by Pam Greenberg
In Focus, last week featured “America: 50 States in 50 Photos.” The photos from mid 2012 "… are simply interesting, noteworthy, beautiful, or otherwise caught my eye.” says the collection’s editor, Alan Taylor.
The photos may not represent the whole of any state, as
Taylor says, but luckily for us,
some photographers and writers in recent years have attempted to collect a bit
of the character of our states. The 50
States Project, which ran January through September in 2009, featured
images from 50 photographers from across the U.S. The photographers were
asked to produce images that represented their own style and the states’
“people, habitat, landscape, industry, and entertainment.”
Another 50-state collection, the book “State by State: A Panoramic Portrait of America,” features essays of 50 writers from 50 states. Editors Matt Weiland and Sean Wilsey explain the idea behind the book:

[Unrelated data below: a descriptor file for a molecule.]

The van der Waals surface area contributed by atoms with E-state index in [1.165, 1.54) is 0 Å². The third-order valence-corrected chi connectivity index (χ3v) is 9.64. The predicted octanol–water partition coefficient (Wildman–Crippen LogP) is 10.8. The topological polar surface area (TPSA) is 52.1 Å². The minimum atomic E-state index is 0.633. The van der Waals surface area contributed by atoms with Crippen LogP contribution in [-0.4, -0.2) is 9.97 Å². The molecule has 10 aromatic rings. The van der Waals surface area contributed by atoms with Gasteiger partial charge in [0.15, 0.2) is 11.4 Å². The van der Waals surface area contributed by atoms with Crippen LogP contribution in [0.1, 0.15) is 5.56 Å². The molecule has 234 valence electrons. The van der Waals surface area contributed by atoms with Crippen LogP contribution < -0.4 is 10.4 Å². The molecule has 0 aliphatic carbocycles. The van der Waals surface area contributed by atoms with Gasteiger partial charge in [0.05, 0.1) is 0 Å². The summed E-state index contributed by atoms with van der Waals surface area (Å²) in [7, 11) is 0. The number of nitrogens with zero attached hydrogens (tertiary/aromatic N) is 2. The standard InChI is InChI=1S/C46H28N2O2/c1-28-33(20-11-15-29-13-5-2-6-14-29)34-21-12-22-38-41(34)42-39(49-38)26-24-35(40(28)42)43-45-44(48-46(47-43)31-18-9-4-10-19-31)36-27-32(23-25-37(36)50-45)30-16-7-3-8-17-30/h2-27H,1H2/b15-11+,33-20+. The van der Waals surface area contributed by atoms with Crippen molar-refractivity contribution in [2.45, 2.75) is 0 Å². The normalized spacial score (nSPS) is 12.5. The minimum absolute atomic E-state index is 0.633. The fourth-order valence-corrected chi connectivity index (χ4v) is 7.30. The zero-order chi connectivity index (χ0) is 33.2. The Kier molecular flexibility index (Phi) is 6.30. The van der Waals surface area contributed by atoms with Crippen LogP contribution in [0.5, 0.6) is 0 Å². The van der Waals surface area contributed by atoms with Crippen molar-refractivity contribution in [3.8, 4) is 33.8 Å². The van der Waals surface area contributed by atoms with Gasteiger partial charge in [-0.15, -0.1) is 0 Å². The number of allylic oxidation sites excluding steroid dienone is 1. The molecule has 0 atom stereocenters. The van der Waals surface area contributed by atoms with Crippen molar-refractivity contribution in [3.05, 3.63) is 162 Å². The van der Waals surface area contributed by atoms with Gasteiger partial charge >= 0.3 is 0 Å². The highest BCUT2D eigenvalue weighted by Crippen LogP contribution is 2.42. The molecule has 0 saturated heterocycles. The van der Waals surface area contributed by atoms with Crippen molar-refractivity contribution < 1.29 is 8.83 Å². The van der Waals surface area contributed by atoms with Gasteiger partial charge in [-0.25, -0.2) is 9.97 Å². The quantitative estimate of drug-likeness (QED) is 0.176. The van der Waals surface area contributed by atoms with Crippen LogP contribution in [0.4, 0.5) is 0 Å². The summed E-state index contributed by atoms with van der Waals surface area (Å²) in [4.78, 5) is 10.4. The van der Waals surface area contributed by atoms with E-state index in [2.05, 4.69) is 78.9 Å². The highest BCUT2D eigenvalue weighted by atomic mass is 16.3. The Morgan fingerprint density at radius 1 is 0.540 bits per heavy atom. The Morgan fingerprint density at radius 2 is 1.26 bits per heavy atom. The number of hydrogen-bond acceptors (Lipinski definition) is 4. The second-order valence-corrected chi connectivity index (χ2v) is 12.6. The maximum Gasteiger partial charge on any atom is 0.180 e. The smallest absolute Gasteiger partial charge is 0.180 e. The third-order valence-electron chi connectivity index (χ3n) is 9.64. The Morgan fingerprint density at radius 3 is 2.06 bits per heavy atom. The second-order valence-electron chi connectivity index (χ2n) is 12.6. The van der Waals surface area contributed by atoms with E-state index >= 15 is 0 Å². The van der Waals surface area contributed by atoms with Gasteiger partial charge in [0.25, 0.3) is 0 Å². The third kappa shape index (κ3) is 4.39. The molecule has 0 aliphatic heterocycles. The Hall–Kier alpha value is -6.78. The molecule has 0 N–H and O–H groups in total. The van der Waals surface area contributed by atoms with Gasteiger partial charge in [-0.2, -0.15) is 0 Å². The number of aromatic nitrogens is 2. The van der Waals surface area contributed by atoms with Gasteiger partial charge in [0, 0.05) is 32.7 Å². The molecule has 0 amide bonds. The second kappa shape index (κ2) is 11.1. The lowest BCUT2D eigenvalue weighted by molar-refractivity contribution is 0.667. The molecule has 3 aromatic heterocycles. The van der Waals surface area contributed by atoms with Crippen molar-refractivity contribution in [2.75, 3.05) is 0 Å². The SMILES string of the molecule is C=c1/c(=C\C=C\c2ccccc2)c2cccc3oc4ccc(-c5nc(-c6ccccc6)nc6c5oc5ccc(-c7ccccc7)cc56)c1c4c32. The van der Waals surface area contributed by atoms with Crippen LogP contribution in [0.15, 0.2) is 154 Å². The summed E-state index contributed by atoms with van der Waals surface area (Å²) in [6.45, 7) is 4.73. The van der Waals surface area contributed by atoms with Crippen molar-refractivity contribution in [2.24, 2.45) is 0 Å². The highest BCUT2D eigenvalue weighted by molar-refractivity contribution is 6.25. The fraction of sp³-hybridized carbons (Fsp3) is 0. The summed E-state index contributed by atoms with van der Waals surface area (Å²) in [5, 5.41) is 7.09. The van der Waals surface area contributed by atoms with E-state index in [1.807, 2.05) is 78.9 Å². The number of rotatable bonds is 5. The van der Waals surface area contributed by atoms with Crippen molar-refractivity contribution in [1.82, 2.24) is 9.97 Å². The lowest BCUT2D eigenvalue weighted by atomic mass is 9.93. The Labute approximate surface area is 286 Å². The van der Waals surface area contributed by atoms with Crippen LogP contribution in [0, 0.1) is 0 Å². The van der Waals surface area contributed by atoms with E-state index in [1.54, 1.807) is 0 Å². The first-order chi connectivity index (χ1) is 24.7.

This book started with a hunch and a conviction. The conviction was the easy part: that despite drive-time radio and the nightly news and the Sunday paper, despite all the books and blog posts, the documentaries and songs, America and the lives lived here remain strangely and surprisingly underdescribed.”
They go on to explain that the fifty states “…bound together today as tightly as any confederation on earth—somehow stubbornly resist blending into a single undifferentiated whole.”
Each state’s essay seems to affirm that theme, including the the Texas piece, with reflections about the state’s politics, capitol building, and reputation as “a state more independent than the rest.” The South Carolina essay begins with the famous quote of state legislator James Louis Petigru, who opposed secession in 1860, saying: “South Carolina is too small for a sovereign nation and too large for an insane asylum.”
Time for an armchair road trip?